No, no, no. Everything is awesome. The denials have spread faster than the market prices have changed.

Globally synchronized growth did a number on a number of people. I really think it a function of time. It has been so long since we’ve seen economic growth, real economic growth, that so many just believe it has to happen because it hasn’t. Meaningful economic advance is a given, that’s what we are taught from Day 1. And it is central bankers, our best and brightest, who safeguard that progress.

All the considerable effort undertaken, it just has to pay off at some point.

Therefore, if we go without real growth for, say, ten years then year eleven can’t possibly be anything other than extra special awesome. Who is the bond market and its stupid curves to say otherwise (thanks M. Simmons for most of these).


The yield curve can be wrong. It might signal nothing but the fact that the Fed should never have done the December rate hike.
But it doesn’t matter. There is so much money run algorithmically that stocks are pre-ordained to come down because the recession pattern post inversion has been a reliable one. So, you can’t stop the rain coming down on this market until you get a host of people to realize there are bargains even if we have a big slowdown and if we are in are in a real jam the Fed can cut rates if it has to.


“There is nothing driving the markets today news-wise other than inertia,” said Neil Dutta, head of economics at Renaissance Macro Research. “The market is reacting to itself.”

The paragraph before that, the author notes:

Positioning was one of the driving forces behind Friday’s rally, which saw Treasuries grind higher across the curve after weak German manufacturing data reignited global growth concerns.

So, not inertia?

And Goldman’s stock team:

Goldman Sachs Group Inc. added its voice to those advising against panic over the inversion of the U.S. yield curve, which has served as a recession warning in the past.

The proportion of the yield curve that’s inverted isn’t as high as in past recessions, and part of the reason 10-year Treasury yields have slumped can be attributed to dynamics outside the U.S., Goldman strategists led by Alessio Rizzi and Christian Mueller-Glissmann wrote in a note Monday. American credit spreads also aren’t telegraphing stress, they highlighted.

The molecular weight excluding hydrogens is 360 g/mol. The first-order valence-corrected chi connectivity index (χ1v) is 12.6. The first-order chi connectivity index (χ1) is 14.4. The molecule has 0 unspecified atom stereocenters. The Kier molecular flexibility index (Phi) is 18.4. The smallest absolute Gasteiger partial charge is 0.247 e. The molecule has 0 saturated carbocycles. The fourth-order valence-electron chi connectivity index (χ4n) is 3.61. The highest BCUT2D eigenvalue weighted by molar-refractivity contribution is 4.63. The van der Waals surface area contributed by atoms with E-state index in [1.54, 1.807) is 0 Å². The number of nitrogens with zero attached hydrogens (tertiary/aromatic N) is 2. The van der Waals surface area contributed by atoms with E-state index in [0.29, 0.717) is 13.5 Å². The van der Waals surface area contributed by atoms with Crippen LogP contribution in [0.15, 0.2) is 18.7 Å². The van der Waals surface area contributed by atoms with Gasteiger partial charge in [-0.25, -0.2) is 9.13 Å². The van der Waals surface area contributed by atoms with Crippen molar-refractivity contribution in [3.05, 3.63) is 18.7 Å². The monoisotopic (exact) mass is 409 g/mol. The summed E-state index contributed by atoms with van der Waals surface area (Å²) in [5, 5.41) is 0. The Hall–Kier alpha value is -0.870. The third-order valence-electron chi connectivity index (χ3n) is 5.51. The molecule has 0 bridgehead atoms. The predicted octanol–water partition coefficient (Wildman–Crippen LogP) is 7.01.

If the US$ curves are reacting to “dynamics outside the U.S.”, what might that say about risks inside our borders? There is no decoupling, folks.

Now there’s this:

Federal Reserve Bank of Boston president Eric Rosengren sees a rate hike as the U.S. central bank’s possible next move, according to an interview with Bloomberg published on Tuesday.

Rosengren described himself as “more optimistic” over the economic outlook than his colleagues on the policy-setting Federal Open Market Committee. Rosengren has a vote on that committee this year.

Recession or not misses the point. Any sort of downturn or even softpatch upends the bigger picture. We’ve not yet reached the promise land and already a(nother) setback? Not even Mr. Rosengren is really sure what’s going on, adding this bit of wobbly nonsense to the above: “it is possible the next move would be up but if conditions deteriorate it is also possible that the next move could be a rate cut.”

The US economy along with the global economy was supposed to be breaking out. A new day was dawning, for once something that fit even marginally close to the same category as to what growth used to be.

That’s all gone. However the immediate future turns out on the downside, the upside has disappeared. This all by itself is not nothing. It proposes, in fact, a whole lot of risk particularly to those, like the group quoted above, who were enthralled by globally synchronized growth.

We’ve seen all this before, as my colleague Joe Calhoun reminds everyone. Nothing really is new.

Clothed in immense self-denial, hung up on absurd self-confidence, Federal Reserve officials gathered on August 7, 2007, to discuss how things really weren’t as bad as everyone seemed to think. There were several key conversations taking place at the FOMC meeting held then all leading nowhere. Policymakers would literally laugh off obvious distress in crucial markets.

Like 2007, what we see in front of us, and what we can reasonably make of it, is that something is very wrong. We don’t know yet what that something is (and I can openly speculate all day) or how it will eventually play out, but those scenarios by its very nature are skewed more and more exclusively to the downside.

The main part of the yield curve which the mainstream watches (meaning, they don’t actually watch the yield curve) only inverted yesterday. Curves have been escalating warnings for a very long time already. And those warnings have only proliferated and deepened.

That’s what is going on right now. And about all this I offered some advice to Simon Potter, the current head of the System Open Market Account, who is right now preoccupied with IOER; in truth, the guidance wasn’t really for Simon Potter.

He would do well right now to avail himself of Dudley’s grave [2007] miscalculations, perhaps even going back reading (as much as anyone can stomach) and absorbing the gross and really obvious incompetence contained within those absurd discussions…

Liquidity risk is contained in inversion; it’s only liquidity risks at first in inversion.

Those warm, desert waters running down that river in Egypt, though, they are very tempting and inviting at times like these.

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